Six Smart Steps to Control Your Asthma
A few simple actions can help you to breathe easier every day
If you're among one of the twenty million Americans who suffer from asthma, you know how it can affect the quality of your life. Whether you have a mild form that causes throat irritation or a cough, or a more serious condition that can cause shortness of breath, or worse, fatal damage to your lungs, asthma should be taken seriously and medically treated.
The good news is that asthma can be controlled, if treated regularly. Most asthma medications are easy to take, have only minor side-effects, and are effective. With treatment, most people with asthma can lead normal, healthy lives.
What exactly is asthma? Asthma is a lung condition caused by the swelling of the lining of the airways in your lungs. When your airways are exposed to irritants or allergens:
- They become swollen and produce excess mucus (phlegm).
- The tiny muscles in the walls of the airways contract.
- This makes the airways smaller.
- Since it is harder to move air in and out, it is harder to breathe, and you may cough or wheeze—these are symptoms of these narrowed airways, not the cause.
With your doctor's help, you can control your asthma and become free of symptoms most of the time. But asthma does not go away when your symptoms go away. You need to keep taking care of your asthma even when your breathing feels normal.
What are some of the asthma self-care measures you can take?
Six Smart Steps for Managing Your Asthma
It's important to do what you can to get back to health as quickly as possible. Even with a chronic condition like asthma, you can breathe trouble-free with a little daily effort. Here are some simple and easy steps you can take to help you manage asthma with minimal interruption to your day.
Know your triggers. Learn the triggers that bring on an attack for you. It's different for everybody. Once you know your own triggers, you can take steps to reduce or eliminate them from your daily life. Some common ones include:
- Allergies – especially to pets, pollen, and food
- Cigarette smoke
- Cold air
- Pollution or particles in the air, such as paints, cleaners, or dust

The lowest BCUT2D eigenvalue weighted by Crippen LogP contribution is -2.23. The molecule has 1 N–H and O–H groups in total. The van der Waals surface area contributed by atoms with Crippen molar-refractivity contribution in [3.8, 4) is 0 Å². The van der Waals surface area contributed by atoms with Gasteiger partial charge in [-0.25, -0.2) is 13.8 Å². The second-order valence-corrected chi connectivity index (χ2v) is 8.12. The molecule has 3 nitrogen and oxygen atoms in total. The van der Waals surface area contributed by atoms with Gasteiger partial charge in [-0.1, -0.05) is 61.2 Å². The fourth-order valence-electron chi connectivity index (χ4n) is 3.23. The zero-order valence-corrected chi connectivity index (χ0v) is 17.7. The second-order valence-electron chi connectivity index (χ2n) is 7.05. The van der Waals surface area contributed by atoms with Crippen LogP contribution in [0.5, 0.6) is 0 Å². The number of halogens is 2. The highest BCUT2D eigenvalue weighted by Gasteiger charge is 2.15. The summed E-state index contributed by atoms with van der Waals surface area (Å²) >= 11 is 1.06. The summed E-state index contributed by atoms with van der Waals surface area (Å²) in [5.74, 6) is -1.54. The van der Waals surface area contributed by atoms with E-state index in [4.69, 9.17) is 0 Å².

- Some medications, such as aspirin or ibuprofen
- Sulfites (a preservative found in processed foods and wine)
- Viral infections, such as a cold or the flu
Know how to use your inhaler properly. There are many different kinds of inhalers. Be sure you know how to use your inhaler correctly. Consult with your doctor for the best inhaler for you, as well as its proper use.
Know your rescue medications. Make sure you know how and when to use a fast-acting "rescue" inhaler, such as albuterol.
Know your controller medications. Make sure you know how and when to use a "controller" medication, such as an inhaled steroid or a long-acting bronchodilator. Take controller medications even when your breathing is normal. Remember that controller medications do not treat a severe attack.
Know what to do during an asthma attack. Keep calm. Breathe slowly. Sit up. Use your rescue inhalers as directed. Know how to get emergency help if you need it.
Keep a written Asthma Action Plan. Learn from your doctor how to monitor your asthma. Many doctors recommend using a simple device called a Peak Flow Meter to measure your breathing at home. Learn how to recognize when your breathing is impaired and how to treat yourself to prevent it from getting worse.
Work with your doctor and commit to taking these smart steps on a daily basis. If you do, you can manage your asthma and breathe easier for a healthy, happy and long life.
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